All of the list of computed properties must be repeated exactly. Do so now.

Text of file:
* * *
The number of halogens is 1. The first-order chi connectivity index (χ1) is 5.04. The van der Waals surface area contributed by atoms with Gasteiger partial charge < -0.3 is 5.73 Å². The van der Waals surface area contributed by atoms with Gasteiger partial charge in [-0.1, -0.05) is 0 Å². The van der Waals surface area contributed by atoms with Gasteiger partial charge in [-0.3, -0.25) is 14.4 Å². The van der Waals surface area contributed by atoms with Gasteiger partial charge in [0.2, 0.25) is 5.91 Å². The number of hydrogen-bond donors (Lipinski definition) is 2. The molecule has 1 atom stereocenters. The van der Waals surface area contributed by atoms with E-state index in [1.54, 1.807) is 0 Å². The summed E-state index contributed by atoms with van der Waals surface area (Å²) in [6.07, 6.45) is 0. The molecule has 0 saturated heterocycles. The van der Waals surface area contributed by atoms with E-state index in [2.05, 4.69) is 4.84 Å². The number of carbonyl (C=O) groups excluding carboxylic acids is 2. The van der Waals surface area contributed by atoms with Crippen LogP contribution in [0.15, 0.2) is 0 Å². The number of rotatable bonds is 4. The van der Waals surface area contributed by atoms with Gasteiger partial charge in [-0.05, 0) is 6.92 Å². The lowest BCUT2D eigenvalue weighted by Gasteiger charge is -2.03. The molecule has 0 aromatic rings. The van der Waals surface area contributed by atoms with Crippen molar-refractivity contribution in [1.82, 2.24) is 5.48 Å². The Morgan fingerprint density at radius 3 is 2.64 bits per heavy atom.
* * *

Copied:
The number of halogens is 1. The first-order chi connectivity index (χ1) is 5.04. The van der Waals surface area contributed by atoms with Gasteiger partial charge < -0.3 is 5.73 Å². The van der Waals surface area contributed by atoms with Gasteiger partial charge in [-0.1, -0.05) is 0 Å². The van der Waals surface area contributed by atoms with Gasteiger partial charge in [-0.3, -0.25) is 14.4 Å². The van der Waals surface area contributed by atoms with Gasteiger partial charge in [0.2, 0.25) is 5.91 Å². The number of hydrogen-bond donors (Lipinski definition) is 2. The molecule has 1 atom stereocenters. The van der Waals surface area contributed by atoms with E-state index in [1.54, 1.807) is 0 Å². The summed E-state index contributed by atoms with van der Waals surface area (Å²) in [6.07, 6.45) is 0. The molecule has 0 saturated heterocycles. The van der Waals surface area contributed by atoms with E-state index in [2.05, 4.69) is 4.84 Å². The number of carbonyl (C=O) groups excluding carboxylic acids is 2. The van der Waals surface area contributed by atoms with Crippen LogP contribution in [0.15, 0.2) is 0 Å². The number of rotatable bonds is 4. The van der Waals surface area contributed by atoms with Gasteiger partial charge in [-0.05, 0) is 6.92 Å². The lowest BCUT2D eigenvalue weighted by Gasteiger charge is -2.03. The molecule has 0 aromatic rings. The van der Waals surface area contributed by atoms with Crippen molar-refractivity contribution in [1.82, 2.24) is 5.48 Å². The Morgan fingerprint density at radius 3 is 2.64 bits per heavy atom.